Many organizations that use solid-state storage attribute their initial adoption of the technology to an attempt to solve performance challenges. In fact, previously conducted ESG research revealed that the majority of early solid-state storage users cited the alleviation of I/O bottlenecks caused specifically by the demands of server virtualization as an initial adoption driver.
Network security is a top area of investment for many organizations looking to build up their defenses against cyber-attacks. At the same time, software-defined networking (SDN) is maturing and solutions are becoming capable of supporting networking functionality. Will organizations leverage SDN as a platform to deliver network security services? What impact will this have on existing processes and organizational dynamics?
Comprised of server, storage, networking, and management components, integrated computing platforms offer an appealing alternative when deploying infrastructure to support virtual server/private cloud deployments. Touting benefits such as simplified management and faster provisioning, these platforms have garnered significant levels of adoption and interest, especially among organizations with increasingly large, complex, and virtualized IT environments.
Early server virtualization implementations were driven predominantly by consolidation and cost containment initiatives. However, organizations looking to extend beyond the core benefits of server virtualization are starting to transform their highly virtualized data centers into private cloud infrastructures. By harnessing advanced capabilities like elasticity, management automation, and usage-based tracking, organizations, especially those with larger and more sophisticated IT environments, are beginning to change the way in which IT delivers services.
Campus and wireless networks are becoming an increasingly critical component for organizations that want to ensure a solid user experience and drive business productivity. The proliferation of mobile wireless computing devices like smartphones and tablets, as well as the applications they are consuming with them, are creating significant challenges and forcing network teams to upgrade existing campus network infrastructure in order to accommodate these changes.
ESG research indicates that the corporate usage of public cloud computing in the form of cloud-based infrastructure services (i.e., IaaS), business applications (i.e., SaaS), and/or application development (i.e., PaaS) continues to grow. What are the profiles of the organizations at the forefront of the cloud adoption movement, how are these services being leveraged today, and what is their likely level of impact over a five-year horizon?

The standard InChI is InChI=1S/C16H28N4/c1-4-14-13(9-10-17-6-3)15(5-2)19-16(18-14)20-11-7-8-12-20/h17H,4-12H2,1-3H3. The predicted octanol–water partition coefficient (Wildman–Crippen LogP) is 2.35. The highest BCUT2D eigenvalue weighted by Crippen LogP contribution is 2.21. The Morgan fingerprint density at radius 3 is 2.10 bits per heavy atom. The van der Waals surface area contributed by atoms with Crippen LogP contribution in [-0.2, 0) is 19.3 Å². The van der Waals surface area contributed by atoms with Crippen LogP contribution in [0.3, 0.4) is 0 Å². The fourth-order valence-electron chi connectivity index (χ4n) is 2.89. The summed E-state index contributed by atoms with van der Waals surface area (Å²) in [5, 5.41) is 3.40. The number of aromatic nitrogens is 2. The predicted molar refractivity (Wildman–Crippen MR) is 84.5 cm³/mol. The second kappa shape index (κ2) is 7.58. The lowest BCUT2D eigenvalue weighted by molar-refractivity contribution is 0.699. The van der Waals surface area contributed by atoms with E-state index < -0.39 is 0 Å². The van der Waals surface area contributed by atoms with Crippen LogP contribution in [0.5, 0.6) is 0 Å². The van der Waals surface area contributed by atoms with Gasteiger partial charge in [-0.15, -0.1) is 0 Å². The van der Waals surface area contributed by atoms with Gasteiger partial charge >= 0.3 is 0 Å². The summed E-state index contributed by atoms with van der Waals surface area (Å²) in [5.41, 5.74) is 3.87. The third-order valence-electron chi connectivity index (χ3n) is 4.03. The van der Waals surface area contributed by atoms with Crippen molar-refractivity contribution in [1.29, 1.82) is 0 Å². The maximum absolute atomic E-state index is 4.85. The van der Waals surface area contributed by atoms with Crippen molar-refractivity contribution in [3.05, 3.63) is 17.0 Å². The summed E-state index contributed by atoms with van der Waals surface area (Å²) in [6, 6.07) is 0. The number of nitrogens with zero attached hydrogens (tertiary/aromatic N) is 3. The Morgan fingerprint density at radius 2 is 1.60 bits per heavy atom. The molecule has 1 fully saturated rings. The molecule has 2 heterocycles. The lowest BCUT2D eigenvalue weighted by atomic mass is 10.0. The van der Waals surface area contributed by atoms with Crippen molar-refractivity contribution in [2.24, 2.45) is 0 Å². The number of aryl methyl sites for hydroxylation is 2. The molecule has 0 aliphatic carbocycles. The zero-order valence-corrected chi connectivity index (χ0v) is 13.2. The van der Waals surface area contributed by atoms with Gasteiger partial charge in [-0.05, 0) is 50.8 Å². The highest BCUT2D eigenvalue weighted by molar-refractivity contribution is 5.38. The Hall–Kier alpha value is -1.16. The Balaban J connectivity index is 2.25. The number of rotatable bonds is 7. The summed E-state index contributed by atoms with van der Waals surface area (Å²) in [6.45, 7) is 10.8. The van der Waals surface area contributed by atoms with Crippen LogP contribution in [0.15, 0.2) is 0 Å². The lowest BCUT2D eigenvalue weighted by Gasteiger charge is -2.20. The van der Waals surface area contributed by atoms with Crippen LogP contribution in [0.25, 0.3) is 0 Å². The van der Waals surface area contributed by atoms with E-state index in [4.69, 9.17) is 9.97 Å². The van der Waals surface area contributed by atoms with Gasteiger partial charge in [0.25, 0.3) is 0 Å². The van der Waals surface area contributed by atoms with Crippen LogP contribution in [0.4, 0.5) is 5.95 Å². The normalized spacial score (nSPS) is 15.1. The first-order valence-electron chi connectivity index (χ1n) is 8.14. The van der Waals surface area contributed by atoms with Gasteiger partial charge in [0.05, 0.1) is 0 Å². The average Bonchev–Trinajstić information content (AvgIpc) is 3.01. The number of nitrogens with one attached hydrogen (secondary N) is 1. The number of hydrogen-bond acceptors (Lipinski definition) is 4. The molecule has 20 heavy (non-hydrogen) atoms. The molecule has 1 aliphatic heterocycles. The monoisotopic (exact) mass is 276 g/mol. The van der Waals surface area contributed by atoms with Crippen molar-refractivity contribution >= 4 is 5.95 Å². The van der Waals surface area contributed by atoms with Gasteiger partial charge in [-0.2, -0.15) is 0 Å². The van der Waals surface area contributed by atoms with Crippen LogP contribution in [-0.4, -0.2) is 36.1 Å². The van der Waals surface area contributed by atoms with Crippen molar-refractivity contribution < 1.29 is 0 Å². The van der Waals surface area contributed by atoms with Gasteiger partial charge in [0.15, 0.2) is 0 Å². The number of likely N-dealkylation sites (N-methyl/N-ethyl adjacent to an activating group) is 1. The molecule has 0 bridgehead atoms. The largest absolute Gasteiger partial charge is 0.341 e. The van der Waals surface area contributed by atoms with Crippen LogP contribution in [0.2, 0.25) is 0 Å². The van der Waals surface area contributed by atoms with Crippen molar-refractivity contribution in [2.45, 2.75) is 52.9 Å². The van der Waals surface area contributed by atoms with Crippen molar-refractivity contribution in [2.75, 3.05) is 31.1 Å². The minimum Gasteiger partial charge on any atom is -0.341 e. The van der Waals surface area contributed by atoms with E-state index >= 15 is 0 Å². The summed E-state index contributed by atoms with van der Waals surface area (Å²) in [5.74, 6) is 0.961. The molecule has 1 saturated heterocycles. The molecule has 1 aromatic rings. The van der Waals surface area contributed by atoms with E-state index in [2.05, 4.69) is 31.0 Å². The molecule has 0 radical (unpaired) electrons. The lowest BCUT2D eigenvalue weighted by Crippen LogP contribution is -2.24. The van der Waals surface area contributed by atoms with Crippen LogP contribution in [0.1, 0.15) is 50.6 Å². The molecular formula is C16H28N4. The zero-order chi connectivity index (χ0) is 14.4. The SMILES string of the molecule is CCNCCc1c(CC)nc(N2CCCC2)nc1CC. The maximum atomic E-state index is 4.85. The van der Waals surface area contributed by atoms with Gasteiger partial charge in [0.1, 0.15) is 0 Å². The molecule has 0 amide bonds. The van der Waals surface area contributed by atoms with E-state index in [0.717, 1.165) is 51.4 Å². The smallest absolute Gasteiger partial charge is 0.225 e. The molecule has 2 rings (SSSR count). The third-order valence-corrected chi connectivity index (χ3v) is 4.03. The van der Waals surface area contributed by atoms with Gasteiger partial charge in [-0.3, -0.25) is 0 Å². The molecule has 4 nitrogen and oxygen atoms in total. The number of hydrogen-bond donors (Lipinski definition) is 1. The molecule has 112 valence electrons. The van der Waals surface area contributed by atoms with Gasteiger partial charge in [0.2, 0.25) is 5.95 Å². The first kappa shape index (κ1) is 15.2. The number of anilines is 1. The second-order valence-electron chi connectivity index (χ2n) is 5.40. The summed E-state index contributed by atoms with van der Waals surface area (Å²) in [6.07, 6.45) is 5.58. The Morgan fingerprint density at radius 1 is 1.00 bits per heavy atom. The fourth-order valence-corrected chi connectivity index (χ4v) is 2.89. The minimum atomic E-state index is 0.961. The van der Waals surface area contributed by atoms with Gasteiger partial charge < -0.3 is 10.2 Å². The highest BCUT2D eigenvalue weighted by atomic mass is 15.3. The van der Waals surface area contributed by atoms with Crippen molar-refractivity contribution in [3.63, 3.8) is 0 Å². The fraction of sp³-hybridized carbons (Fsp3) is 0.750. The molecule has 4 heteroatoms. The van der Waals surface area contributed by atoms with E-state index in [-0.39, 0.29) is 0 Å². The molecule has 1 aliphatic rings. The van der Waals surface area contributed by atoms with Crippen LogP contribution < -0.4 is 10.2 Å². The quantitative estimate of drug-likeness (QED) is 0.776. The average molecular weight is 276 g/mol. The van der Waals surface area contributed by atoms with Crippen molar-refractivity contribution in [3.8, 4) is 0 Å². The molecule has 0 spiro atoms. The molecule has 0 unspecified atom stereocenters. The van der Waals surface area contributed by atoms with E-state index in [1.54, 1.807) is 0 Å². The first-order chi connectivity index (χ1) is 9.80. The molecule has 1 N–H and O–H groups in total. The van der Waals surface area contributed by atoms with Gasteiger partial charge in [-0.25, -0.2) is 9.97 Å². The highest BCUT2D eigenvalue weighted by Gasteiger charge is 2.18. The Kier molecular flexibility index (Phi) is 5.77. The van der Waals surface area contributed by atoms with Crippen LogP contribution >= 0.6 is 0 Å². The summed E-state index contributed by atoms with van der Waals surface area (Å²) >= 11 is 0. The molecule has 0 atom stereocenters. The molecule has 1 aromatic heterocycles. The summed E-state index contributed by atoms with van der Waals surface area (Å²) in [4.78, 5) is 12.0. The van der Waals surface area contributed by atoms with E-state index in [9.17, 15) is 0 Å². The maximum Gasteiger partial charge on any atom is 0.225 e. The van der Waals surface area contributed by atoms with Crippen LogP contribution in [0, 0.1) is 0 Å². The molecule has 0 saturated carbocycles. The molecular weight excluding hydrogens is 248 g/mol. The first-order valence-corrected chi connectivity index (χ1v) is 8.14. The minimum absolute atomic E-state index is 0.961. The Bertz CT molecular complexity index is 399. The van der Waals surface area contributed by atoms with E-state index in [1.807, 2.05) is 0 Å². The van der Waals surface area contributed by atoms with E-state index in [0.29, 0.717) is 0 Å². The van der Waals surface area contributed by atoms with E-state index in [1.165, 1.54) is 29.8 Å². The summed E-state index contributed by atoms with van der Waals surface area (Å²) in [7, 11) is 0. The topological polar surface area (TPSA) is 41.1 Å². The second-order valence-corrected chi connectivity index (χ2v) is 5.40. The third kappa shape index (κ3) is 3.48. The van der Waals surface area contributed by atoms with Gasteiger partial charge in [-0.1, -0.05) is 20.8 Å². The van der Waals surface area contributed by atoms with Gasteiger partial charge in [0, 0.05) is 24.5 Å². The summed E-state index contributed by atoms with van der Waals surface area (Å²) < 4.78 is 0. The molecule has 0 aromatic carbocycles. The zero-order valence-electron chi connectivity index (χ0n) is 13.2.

Much of the hype in networking is centered on software-defined networking (SDN), but how are organizations actually investing their IT budgets? And how will overall network spending fare in 2014 as compared with last year when a significant portion of respondents (42%) reported flat budgets? How does that compare by industry or age of company?
ESG research indicates that the corporate usage of public cloud computing continues to grow, including infrastructure (IaaS) and application development (PaaS) services. Being one of the first movers in these areas, it’s not surprising that Amazon Web Services is one of the most widely leveraged providers among current users, but how do these organizations view AWS as a long-term IT partner? And, perhaps more importantly, how do these trends vary by the age of organizations and the individual IT decision makers responsible for strategic direction?
One of the primary deterrents to most BC/DR plans is that recurring testing must occur in order to ensure preparedness for when calamity strikes and to prove compliance for those with regulatory mandates. But testing in general can be not only arduous due to the complexity of bringing replacement systems online, but also risky in that doing so without proper preparation carries the possibility of affecting the primary systems, which are actively serving users. This has historically led to infrequent or even non-existent recovery testing. How—if at all—do cloud-based disaster recovery services change this dynamic?
There has never been so much corporate data outside of the data center as there is now. It is due to the changing usage of endpoint devices, particularly by users in bring-your-own-device (BYOD) environments. Too often, IT tries to utilize complex legacy data center backup approaches to protect these modern endpoints, with the result being that endpoints and all of the corporate data residing in them are left unprotected. But it doesn’t have to be that way.